Grouping the data by sorting and removing existing formats is necessary for this technique to work. Now, let’s move on to the helper function.

How to create a helper function in Excel

Once the data is in order, you’re ready to add the conditional format. This is one of the few situations in which a single rule can’t get the job done. Besides, with the helper column in place, you can see how it works.

Before we do anything else, let’s discuss what the helper function will do. In a nutshell, it will return the same value for each record in a group as long as the current Personnel value equals the value in the cell above. When not equal, Excel returns the last value plus 1. Later, the conditional rule will highlight only those records where the result of the helper function is odd. You could just as easily highlight the even-numbered groups. I chose odd because the first group is 1—an odd number and highlighting the first group looks better, in my opinion.

Now, let’s get started. Using the sheet in Figure A, enter into G3 the following function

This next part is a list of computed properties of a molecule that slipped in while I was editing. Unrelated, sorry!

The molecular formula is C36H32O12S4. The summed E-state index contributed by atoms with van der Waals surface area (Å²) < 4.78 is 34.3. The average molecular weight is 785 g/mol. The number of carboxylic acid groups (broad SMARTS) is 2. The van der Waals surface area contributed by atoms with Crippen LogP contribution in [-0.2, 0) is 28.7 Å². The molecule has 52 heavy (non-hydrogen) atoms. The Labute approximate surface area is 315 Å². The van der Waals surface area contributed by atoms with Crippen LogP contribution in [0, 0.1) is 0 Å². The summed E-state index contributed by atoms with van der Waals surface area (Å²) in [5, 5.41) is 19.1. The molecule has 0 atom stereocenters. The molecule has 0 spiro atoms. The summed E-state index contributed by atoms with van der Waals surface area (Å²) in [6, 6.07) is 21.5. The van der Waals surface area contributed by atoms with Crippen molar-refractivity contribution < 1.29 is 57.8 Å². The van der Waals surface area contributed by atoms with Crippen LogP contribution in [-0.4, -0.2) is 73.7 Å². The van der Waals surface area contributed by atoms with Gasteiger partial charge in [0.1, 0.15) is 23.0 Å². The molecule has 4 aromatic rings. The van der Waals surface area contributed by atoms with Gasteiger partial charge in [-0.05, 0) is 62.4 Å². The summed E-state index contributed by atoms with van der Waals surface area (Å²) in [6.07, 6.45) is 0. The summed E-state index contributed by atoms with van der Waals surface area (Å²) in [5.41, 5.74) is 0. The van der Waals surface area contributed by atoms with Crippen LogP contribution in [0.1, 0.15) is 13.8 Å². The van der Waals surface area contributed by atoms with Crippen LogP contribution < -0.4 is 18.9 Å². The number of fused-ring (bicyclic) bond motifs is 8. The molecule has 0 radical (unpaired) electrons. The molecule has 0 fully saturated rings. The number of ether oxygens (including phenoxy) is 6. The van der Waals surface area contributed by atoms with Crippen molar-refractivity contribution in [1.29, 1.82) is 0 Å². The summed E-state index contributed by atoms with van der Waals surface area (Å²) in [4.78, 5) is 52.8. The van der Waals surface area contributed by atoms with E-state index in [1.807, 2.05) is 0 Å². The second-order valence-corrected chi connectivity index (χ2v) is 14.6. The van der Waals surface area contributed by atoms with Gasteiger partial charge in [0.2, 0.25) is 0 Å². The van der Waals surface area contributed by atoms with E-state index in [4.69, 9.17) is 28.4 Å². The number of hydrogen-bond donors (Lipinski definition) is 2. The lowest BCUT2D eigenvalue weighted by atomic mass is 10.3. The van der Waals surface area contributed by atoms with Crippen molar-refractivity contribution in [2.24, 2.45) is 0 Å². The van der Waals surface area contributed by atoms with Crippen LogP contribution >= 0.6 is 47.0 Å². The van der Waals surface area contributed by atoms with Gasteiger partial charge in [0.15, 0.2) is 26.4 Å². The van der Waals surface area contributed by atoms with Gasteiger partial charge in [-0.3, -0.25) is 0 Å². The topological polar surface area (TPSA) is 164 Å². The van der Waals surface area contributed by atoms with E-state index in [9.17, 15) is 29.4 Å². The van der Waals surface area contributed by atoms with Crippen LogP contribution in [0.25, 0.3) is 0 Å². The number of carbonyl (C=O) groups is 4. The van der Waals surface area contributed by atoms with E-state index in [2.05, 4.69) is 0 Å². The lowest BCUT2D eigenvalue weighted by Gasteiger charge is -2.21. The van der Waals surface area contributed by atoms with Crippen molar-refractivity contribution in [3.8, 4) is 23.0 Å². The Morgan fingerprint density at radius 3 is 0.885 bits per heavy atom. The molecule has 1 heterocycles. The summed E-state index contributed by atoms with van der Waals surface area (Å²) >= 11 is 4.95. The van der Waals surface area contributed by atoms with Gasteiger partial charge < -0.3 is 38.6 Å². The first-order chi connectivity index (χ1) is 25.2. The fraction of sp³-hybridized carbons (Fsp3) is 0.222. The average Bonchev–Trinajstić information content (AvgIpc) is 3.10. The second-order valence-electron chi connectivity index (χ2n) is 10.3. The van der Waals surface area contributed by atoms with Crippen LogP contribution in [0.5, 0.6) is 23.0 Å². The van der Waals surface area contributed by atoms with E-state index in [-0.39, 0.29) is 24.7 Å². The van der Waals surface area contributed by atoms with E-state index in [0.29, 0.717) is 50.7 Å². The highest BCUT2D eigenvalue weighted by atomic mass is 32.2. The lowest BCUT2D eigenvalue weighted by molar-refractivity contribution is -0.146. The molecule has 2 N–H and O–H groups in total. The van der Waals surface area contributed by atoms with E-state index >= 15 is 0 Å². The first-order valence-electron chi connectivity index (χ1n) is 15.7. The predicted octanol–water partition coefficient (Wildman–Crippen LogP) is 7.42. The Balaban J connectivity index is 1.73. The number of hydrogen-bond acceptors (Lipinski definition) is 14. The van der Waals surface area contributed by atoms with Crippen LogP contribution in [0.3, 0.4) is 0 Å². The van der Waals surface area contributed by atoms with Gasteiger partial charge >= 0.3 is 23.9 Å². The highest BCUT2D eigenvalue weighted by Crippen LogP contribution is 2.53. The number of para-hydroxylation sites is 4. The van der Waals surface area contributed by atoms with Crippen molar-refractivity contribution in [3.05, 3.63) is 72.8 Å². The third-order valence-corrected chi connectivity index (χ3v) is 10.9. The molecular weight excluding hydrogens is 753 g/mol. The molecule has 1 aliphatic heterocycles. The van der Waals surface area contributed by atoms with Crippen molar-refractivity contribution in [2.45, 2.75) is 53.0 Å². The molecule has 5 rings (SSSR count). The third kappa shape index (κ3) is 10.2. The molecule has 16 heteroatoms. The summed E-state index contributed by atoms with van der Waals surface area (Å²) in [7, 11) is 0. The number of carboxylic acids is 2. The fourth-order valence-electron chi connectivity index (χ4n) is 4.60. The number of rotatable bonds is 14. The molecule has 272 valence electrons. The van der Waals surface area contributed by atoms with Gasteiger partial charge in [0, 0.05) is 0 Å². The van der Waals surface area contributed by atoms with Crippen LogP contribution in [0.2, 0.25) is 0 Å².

and copy it to the remaining cells. If you’re using a Table object, Excel will automatically extend the Table to include this new column if you add this function to column G; you don’t want that to happen. As you can see in Figure B, the helper value increases by 1 every time the value in the Personnel column changes.

Figure B

This helper function returns the same value until the Personnel value changes.
This helper function returns the same value until the Personnel value changes.

It’s worth mentioning that other expressions will work, but I chose this one because the consecutive numbers are a visual clue to what they represent. With the helper column in place, it’s time to add the conditional format rule.

An Excel conditional format rule

Finally, it’s time to create the conditional format rule that fills alternating groups in the Excel Table:

  1. Select the data, B3:F13. (Don’t include the column of consecutive values in column H.)
  2. On the Home tab, click the Conditional Formatting dropdown (Styles group) and choose New Rule.